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Timbe, E. (2015): <b>Water flow dynamics assessment for a tropical montane forest basin by means of spatially differentiated multi-criteria </b> University of Giessen - Institute of Landscape Ecology and Resources Management, <i>phd thesis</i>

Resource Description

Title: Water flow dynamics assessment for a tropical montane forest basin by means of spatially differentiated multi-criteria
FOR816dw ID: 1518
Publication Date: 2015-08-20
License and Usage Rights: PAK 823-825 data user agreement. (www.tropicalmountainforest.org/dataagreementp3.do)
Resource Owner(s):
Individual: Edison Timbe
Contact:
Abstract:
The present study is composed of three interlinked research papers described in three respective chapters:<br/> Chapter 2: “Understanding uncertainties when inferring mean transit times of water trough tracer-based lumped-parameter models in Andean tropical montane cloud forest catchments” deals with the estimation of mean transit times and explores the most reliable transit time distribution functions for 32 sampled sites in the catchment, which included 18 soil water sites, 2 streamwater sites in the main river, 7 streamwater tributaries, 2 small creeks and 3 springwaters. For the analysis, seven lumped-parameters models were tested. Besides, for each simulation, uncertainties were accounted through applying the Generalized Likelihood Uncertainty Estimation approach (GLUE).<br/> Chapter 3: “Sampling frequency trade-offs in the assessment of mean transit times of tropical montane catchment waters under semi-steady-state conditions”. This chapter describes the effect of sampling resolution data on the results provided by lumped-parameter models. Based on the insights from results described in Chapter 2, only selected models and sampled sites were screened for intercomparison. The results of this topic were aimed to account the degree of reliability of mean transit time estimations.<br/> Chapter 4: “Multi-criteria assessment of water dynamics reveal subcatchment variability in a seemingly homogeneous montane rainforest catchment”. By considering a nested catchment approach (main river outlet and its seven tributaries), mean transit times and other diverse catchment characteristics data (e.g., hydrometric and topographic indices, physicochemical properties of stream waters) were used to perform diverse statistical and modelling techniques, such as bivariate and multivariate analysis, Principal Component Analysis (PCA), Cluster Analysis, EMMA, Hydrological and Chemical modelling. All of which allowed to gain insights on the key factors governing the flow processes in each analysed site.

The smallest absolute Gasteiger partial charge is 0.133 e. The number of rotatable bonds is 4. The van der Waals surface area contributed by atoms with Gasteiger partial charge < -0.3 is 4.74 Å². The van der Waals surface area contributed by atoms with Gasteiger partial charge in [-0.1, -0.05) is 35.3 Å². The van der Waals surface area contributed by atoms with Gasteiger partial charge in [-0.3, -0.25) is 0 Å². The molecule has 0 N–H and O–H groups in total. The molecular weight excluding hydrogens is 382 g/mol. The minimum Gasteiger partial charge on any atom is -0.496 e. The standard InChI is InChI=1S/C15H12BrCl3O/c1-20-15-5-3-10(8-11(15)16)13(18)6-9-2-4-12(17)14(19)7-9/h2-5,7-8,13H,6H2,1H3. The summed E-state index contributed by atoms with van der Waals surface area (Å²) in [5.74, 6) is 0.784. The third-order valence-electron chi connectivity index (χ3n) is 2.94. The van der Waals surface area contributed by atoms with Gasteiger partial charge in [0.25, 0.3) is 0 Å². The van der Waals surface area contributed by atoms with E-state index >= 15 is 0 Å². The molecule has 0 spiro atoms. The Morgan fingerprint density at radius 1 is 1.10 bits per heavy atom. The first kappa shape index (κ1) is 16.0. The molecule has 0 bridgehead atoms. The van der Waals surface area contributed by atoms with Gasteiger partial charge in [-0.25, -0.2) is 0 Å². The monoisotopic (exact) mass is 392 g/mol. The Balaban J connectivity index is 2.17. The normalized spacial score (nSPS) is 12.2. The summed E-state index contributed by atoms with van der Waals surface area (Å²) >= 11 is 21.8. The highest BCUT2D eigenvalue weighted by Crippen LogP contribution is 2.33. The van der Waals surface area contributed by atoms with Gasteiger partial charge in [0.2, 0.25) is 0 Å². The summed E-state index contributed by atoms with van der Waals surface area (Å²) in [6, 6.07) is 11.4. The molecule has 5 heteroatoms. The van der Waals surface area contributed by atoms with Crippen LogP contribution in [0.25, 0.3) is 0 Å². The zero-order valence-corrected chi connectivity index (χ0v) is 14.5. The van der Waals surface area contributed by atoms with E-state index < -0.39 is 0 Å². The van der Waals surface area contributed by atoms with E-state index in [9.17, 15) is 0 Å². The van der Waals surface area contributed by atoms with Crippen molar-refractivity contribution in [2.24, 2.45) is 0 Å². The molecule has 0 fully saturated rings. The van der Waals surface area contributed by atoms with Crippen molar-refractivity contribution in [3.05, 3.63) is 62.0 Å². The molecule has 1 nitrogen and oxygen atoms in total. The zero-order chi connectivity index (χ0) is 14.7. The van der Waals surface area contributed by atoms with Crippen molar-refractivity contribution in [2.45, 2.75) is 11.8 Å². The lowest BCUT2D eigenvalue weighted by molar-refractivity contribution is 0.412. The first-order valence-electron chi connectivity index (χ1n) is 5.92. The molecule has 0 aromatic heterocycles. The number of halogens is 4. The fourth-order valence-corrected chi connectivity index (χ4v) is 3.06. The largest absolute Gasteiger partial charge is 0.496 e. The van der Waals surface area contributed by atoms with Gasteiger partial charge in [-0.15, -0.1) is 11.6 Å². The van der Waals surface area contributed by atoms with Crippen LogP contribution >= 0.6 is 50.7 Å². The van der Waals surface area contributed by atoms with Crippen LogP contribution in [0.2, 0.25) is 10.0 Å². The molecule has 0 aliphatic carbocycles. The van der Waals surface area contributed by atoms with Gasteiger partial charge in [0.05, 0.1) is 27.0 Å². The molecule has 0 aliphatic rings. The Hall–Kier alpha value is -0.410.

Keywords:
| hydrology | mixing model analysis | mean transit time | hydrologic response | isotope tracers |
Literature type specific fields:
THESIS
Degree: phd
Degree Institution: University of Giessen - Institute of Landscape Ecology and Resources Management
Total Pages: 125
Metadata Provider:
Individual: David Windhorst
Contact:
Online Distribution:
Download File: http://www.lcrs.de/publications.do?citid=1518


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